Why Art School?

Chouinard Facade Photo
Chouinard Art Institute (Early CalArts)

Is an art school education really necessary for those that intend to make creating art their profession? Can’t you just learn everything you need to know about art, on your own, through practice? What do you actually gain from a formal art school education?

Drawing Class Photo
Chouinard Drawing Class

We’ve all run into self-taught artists in our lives with incredible abilities. Which begs the question, do you really need a formal and generally expensive, art school education to create great art? The answer, I believe, is no, but let’s discuss why I still recommend an art school education to anyone seriously interested in becoming a professional artist.

 

Contemporary Drawing Class Photo
Contemporary CalArts Drawing Class

Sure some can reach an extremely high level of proficiency, as an artist, on their own and stand toe to toe with artists who have benefited from an art school education, without one. However, it takes an individual with an extremely high level of discipline, perseverance and hunger for knowledge about the arts, to pull it off. It also takes a long, long time to gain the same knowledge, on your own, that you’d receive in the typical 4 years dedicated to an art school education. But it CAN be done. Hell, Vincent van Gogh did it!

Art History Class Photo
Art History Class

So, what are the benefits of a formal art school education? Thoroughness, truncation, concentration and camaraderie with hundreds of other artist, from around the world, experiencing what you are experiencing, at the same time. Realize you’re learning from professors with a lifetime of unique formal and, in the field, collected knowledge. Each one is passing this accumulated knowledge on to you. Quite the shortcut! You also gain a knowledge of art history you likely never would have acquired on your own. All organized and catalogued by significance. Artists and art movements you didn’t even know existed, that will prove important to the work you’ll create in the future. Art history informs of the important work that has come before us and explains why it is important. It prevents us from trying to reinvent the wheel, but instead enables us to stand on the shoulders of the giants in art.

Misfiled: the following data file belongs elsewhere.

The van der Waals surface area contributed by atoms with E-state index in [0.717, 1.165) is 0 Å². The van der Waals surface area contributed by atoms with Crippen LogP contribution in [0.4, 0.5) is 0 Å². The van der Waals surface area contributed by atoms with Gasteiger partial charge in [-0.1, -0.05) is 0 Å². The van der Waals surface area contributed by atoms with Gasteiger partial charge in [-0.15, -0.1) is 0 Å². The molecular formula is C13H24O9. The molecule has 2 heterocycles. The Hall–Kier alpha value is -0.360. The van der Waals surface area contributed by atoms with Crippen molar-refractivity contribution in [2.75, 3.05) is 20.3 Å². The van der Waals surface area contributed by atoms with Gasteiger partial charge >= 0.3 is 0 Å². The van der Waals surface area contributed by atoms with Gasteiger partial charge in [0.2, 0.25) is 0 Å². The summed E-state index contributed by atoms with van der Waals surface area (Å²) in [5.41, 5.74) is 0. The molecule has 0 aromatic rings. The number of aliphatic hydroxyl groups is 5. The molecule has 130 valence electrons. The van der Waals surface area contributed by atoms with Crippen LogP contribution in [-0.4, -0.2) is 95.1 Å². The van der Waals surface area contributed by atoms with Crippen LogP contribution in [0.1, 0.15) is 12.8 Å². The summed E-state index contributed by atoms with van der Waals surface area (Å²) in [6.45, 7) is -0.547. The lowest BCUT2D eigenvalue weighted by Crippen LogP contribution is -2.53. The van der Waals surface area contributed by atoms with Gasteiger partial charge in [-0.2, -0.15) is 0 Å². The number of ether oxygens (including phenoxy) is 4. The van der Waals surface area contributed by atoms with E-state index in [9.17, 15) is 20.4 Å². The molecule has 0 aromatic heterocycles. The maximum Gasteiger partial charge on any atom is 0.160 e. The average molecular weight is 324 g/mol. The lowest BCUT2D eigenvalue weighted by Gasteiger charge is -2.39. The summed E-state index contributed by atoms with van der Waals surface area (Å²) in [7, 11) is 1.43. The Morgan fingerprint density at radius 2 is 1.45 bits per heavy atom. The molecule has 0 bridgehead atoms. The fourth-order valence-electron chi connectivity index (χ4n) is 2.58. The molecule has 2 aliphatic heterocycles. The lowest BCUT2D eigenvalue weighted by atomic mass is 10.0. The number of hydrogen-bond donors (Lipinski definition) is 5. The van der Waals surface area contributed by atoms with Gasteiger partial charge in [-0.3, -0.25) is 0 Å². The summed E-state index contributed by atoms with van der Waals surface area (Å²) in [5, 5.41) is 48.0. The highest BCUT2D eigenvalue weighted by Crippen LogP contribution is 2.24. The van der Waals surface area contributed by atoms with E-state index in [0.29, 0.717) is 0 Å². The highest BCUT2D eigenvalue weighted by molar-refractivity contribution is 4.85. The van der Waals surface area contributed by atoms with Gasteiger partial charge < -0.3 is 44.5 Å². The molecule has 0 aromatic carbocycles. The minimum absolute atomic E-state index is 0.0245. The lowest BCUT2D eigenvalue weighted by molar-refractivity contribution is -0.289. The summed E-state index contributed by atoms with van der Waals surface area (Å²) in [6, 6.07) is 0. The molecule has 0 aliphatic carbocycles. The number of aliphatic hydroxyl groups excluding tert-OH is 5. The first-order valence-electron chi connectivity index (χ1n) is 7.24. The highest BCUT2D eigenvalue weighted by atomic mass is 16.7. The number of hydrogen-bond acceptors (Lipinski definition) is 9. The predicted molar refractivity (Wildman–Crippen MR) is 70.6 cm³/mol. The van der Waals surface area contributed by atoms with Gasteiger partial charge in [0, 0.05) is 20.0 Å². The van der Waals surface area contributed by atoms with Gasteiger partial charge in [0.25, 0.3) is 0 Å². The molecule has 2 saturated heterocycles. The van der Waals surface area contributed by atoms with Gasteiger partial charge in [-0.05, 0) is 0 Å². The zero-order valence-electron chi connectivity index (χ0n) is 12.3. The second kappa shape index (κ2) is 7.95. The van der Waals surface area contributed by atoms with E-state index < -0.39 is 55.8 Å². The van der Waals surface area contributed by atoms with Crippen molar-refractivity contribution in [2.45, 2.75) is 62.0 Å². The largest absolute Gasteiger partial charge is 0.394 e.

Paint Sink PhotoSo, get an art school education if you can, but don’t despair if it isn’t in the cards. With proper dedication and exposure, you can get there on your own, the journey is just a significantly longer one.

Teach a man to DRAW a fish…

Art Tree Logo Graphic

I just returned from a trip to Santa Clarita, CA (a bedroom community just north of Los Angeles) to make a presentation at the ARTree, a non-profit 501(c)(3) organization engaged in bringing creativity to youth and adults in the surrounding community. While the ARTree expands awareness and participation in the arts to the population in general, a primary goal of the organization is to fill the void left by cut-backs or complete elimination of the art and music programs in public schools.